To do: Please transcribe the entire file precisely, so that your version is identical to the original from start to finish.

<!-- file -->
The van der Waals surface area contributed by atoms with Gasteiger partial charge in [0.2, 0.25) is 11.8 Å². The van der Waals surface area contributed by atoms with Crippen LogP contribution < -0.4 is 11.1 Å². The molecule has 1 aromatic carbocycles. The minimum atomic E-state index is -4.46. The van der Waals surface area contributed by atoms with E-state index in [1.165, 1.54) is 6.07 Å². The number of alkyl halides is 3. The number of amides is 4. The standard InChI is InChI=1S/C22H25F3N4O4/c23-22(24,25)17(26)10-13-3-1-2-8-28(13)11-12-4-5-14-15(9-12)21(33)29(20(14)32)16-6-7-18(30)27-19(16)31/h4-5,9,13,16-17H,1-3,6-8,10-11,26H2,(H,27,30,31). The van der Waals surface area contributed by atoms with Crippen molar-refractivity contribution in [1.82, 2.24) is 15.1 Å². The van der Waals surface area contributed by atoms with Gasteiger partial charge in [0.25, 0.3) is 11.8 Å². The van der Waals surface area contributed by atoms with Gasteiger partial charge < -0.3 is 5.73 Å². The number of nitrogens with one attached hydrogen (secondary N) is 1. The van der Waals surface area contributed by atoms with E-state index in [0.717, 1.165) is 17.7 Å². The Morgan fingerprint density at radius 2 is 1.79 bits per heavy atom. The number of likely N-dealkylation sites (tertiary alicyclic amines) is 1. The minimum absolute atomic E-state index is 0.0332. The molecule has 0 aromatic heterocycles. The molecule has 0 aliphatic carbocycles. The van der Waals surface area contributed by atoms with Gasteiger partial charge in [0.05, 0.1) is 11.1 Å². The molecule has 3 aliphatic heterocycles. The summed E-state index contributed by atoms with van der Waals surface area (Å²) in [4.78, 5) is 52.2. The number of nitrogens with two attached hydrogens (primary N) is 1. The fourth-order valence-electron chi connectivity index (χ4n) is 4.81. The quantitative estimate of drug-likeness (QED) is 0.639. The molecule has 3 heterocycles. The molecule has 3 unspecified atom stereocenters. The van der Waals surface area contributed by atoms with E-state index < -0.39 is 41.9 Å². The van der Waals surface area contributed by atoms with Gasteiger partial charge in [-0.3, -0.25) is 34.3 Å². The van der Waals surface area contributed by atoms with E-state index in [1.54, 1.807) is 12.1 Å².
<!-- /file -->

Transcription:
The van der Waals surface area contributed by atoms with Gasteiger partial charge in [0.2, 0.25) is 11.8 Å². The van der Waals surface area contributed by atoms with Crippen LogP contribution < -0.4 is 11.1 Å². The molecule has 1 aromatic carbocycles. The minimum atomic E-state index is -4.46. The van der Waals surface area contributed by atoms with E-state index in [1.165, 1.54) is 6.07 Å². The number of alkyl halides is 3. The number of amides is 4. The standard InChI is InChI=1S/C22H25F3N4O4/c23-22(24,25)17(26)10-13-3-1-2-8-28(13)11-12-4-5-14-15(9-12)21(33)29(20(14)32)16-6-7-18(30)27-19(16)31/h4-5,9,13,16-17H,1-3,6-8,10-11,26H2,(H,27,30,31). The van der Waals surface area contributed by atoms with Crippen molar-refractivity contribution in [1.82, 2.24) is 15.1 Å². The van der Waals surface area contributed by atoms with Gasteiger partial charge in [0.25, 0.3) is 11.8 Å². The van der Waals surface area contributed by atoms with Gasteiger partial charge < -0.3 is 5.73 Å². The number of nitrogens with one attached hydrogen (secondary N) is 1. The van der Waals surface area contributed by atoms with E-state index in [0.717, 1.165) is 17.7 Å². The Morgan fingerprint density at radius 2 is 1.79 bits per heavy atom. The number of likely N-dealkylation sites (tertiary alicyclic amines) is 1. The minimum absolute atomic E-state index is 0.0332. The molecule has 0 aromatic heterocycles. The molecule has 0 aliphatic carbocycles. The van der Waals surface area contributed by atoms with Gasteiger partial charge in [0.05, 0.1) is 11.1 Å². The molecule has 3 aliphatic heterocycles. The summed E-state index contributed by atoms with van der Waals surface area (Å²) in [4.78, 5) is 52.2. The number of nitrogens with two attached hydrogens (primary N) is 1. The fourth-order valence-electron chi connectivity index (χ4n) is 4.81. The quantitative estimate of drug-likeness (QED) is 0.639. The molecule has 3 heterocycles. The molecule has 3 unspecified atom stereocenters. The van der Waals surface area contributed by atoms with E-state index < -0.39 is 41.9 Å². The van der Waals surface area contributed by atoms with Gasteiger partial charge in [-0.3, -0.25) is 34.3 Å². The van der Waals surface area contributed by atoms with E-state index in [1.54, 1.807) is 12.1 Å².